5 Tips for Parents of Girls with ADHD
Children assigned female at birth have the same incidence of ADHD as those assigned male. The signs may be less obvious in girls, and research suggests ADHD in girls is often missed or misdiagnosed because their symptoms may not be as external or disruptive as those of boys.. It can be difficult as a parent to help your child get the support she needs, but there’s a lot you can do to set her up for success.
It’s a persistent myth that ADHD is primarily a boy’s condition. Although boys are more likely to receive an ADHD diagnosis, research suggests ADHD is missed in many girls due to several factors. Boys are more likely than girls to exhibit symptoms of hyperactivity and impulsivity, which are more disruptive and draw more attention in family, school, and social settings. Girls are more likely to experience inattentiveness as their prominent ADHD symptom, leading adults to label them as “dreamy” or “flighty” without further investigation. For these and many reasons, girls with ADHD often fall through the cracks. It can be a relief once your child finally receives a diagnosis of ADHD, but the path ahead may be intimidating and overwhelming. However, you’re not alone. There are many ways to provide the support your child needs to thrive.
ADHD can make it hard for girls to focus, follow directions, and remember tasks, from homework to household chores. Girls with ADHD need clear directions. Keep them short and simple, as people with ADHD can get easily overwhelmed when faced with large or complicated tasks. Breaking tasks down into digestible chunks can make all the difference. Sometimes, girls with ADHD may interpret instructions differently than you intended, so ask your child to repeat your instructions back to you, ensuring she understands. Some girls may respond better to written or visual directions than verbal cues. Others may need the verbalization. Keep the lines of communication open and resist the urge to judge or argue.
Research indicates girls with ADHD experience higher rates of low self-esteem than boys with ADHD or girls without ADHD. Girls with ADHD tend to blame themselves more for mistakes and problems at home and school. They also tend to receive more criticism than boys from friends, parents, and teachers, which further undermines their confidence. Social pressure and low self-esteem may eventually show up in eating disorders and self-harm behaviors like cutting.
The fear of being a “screw up” can push many girls with ADHD in the other direction. They may become obsessed with perfection and try to hide symptoms that may make them look not-so-perfect. Talk with your pediatrician about where the line should be between excelling and overcompensating.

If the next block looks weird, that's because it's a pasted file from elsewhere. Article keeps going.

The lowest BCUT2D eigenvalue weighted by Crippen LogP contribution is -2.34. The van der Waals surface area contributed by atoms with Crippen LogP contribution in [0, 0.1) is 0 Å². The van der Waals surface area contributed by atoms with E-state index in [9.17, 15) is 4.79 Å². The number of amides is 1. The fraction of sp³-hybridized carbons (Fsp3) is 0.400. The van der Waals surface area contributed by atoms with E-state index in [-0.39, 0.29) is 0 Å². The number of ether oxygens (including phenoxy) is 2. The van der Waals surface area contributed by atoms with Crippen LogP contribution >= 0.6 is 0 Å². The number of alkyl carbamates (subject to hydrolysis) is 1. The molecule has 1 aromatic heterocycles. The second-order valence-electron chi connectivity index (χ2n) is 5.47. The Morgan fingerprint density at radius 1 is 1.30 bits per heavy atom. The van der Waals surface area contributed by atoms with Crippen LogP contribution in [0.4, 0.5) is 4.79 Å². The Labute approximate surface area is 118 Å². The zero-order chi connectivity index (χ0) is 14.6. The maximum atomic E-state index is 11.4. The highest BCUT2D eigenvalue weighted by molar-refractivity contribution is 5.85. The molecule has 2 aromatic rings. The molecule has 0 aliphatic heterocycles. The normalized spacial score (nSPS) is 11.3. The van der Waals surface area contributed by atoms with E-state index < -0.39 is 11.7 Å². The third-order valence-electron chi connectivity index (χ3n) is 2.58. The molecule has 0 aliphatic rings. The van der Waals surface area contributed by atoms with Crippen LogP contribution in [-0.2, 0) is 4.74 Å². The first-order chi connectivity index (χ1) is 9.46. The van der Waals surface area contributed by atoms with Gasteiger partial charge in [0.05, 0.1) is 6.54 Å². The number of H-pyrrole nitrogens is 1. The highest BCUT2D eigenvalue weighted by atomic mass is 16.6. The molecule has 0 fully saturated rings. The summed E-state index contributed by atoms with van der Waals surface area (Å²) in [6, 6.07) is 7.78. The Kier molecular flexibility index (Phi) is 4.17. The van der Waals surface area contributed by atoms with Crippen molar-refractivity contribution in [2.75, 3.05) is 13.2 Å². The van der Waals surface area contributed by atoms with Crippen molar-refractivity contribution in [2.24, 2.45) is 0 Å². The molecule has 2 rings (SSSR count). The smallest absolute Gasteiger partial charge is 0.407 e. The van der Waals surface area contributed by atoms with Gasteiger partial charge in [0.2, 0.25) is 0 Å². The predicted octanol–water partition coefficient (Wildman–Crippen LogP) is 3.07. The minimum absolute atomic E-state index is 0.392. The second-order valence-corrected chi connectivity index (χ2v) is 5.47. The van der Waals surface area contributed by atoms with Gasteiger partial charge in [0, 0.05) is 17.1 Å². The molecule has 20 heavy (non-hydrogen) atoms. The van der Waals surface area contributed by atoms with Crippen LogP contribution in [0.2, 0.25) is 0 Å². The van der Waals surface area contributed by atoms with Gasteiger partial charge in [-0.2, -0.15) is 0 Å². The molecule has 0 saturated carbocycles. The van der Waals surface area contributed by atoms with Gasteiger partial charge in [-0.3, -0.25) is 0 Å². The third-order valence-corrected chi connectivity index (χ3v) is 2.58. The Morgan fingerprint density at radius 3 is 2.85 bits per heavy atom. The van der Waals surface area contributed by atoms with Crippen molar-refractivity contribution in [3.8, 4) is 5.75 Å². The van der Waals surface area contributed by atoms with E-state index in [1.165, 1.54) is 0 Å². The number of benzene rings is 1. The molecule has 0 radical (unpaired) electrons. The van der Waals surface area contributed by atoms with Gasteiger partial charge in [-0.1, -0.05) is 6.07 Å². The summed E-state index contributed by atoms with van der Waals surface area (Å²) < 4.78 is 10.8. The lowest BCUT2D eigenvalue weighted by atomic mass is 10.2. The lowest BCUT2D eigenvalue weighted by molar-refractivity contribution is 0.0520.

Since girls with ADHD can get more negative feedback than those without, you have some extra work to do to balance the scales. Leave no stone unturned in catching them doing something right. On a given day, your praise should far exceed your criticism. Talk with teachers, coaches, and other adults in their life. Ask them to adjust their approach to align with yours.
Time management is often difficult for children with ADHD, so adding structure and routine to their day is paramount. Set consistent times and spaces for key daily activities like homework, chores, playtime, and bedtime.
Create a calendar together that you can refer to and update as needed. Remind your child to keep in mind that it’s OK to take breaks. If you have an overachiever, you may have to insist. Limit screen time and technology stimulation and make time to explore activities that are low pressure and comfortable. It can also be a good idea to prepare in advance for the next day. Before bed, help your child pack their backpack and make sure they have everything they need. Getting into this routine can break a pattern of stressful, rushed mornings and forgotten homework.
It can be difficult for both boys and girls with ADHD to make friends, but girls have a harder time. A girl’s social territory is often more complex. The expected etiquette is less obvious, and it carries more weight.
Some things girls with ADHD may do that hurt friendships include:
- talking too much
- getting easily frustrated
- appearing sensitive or needy
You can help them by modeling appropriate behavior, like taking turns talking and keeping your cool when you’re irritated. Get family members involved to practice listening without interrupting. Have some fun with social cues. Exaggerate smiles, frowns, and laughter, and talk about what they mean. Remember to praise any progress. Once your child seems more at ease, set up short, structured playdates with just a few friends at first. Your pediatrician or a behavioral specialist can also tailor starter scripts for everyday conversations that you can practice as a family.
You’re not on your own when it comes to helping your child navigate ADHD. A pediatric psychiatrist can evaluate your daughter and prescribe effective medication to mitigate some symptoms. A behavioral therapist or ADHD coach can be your guide as you tackle everyday life with ADHD. A talk therapist can provide a safe place for your child to express herself and feel heard. Ask your child’s doctor for recommendations, or look online for local experts. Your daughter’s teacher or guidance counselor may also be a great resource.
ADHD can affect every aspect of life, but parental support can make a dramatic difference for girls with this condition. Many effective behavioral techniques, as well as medications and talk therapy, are available to help you get to the other side of unmanaged ADHD symptoms so your daughter can thrive.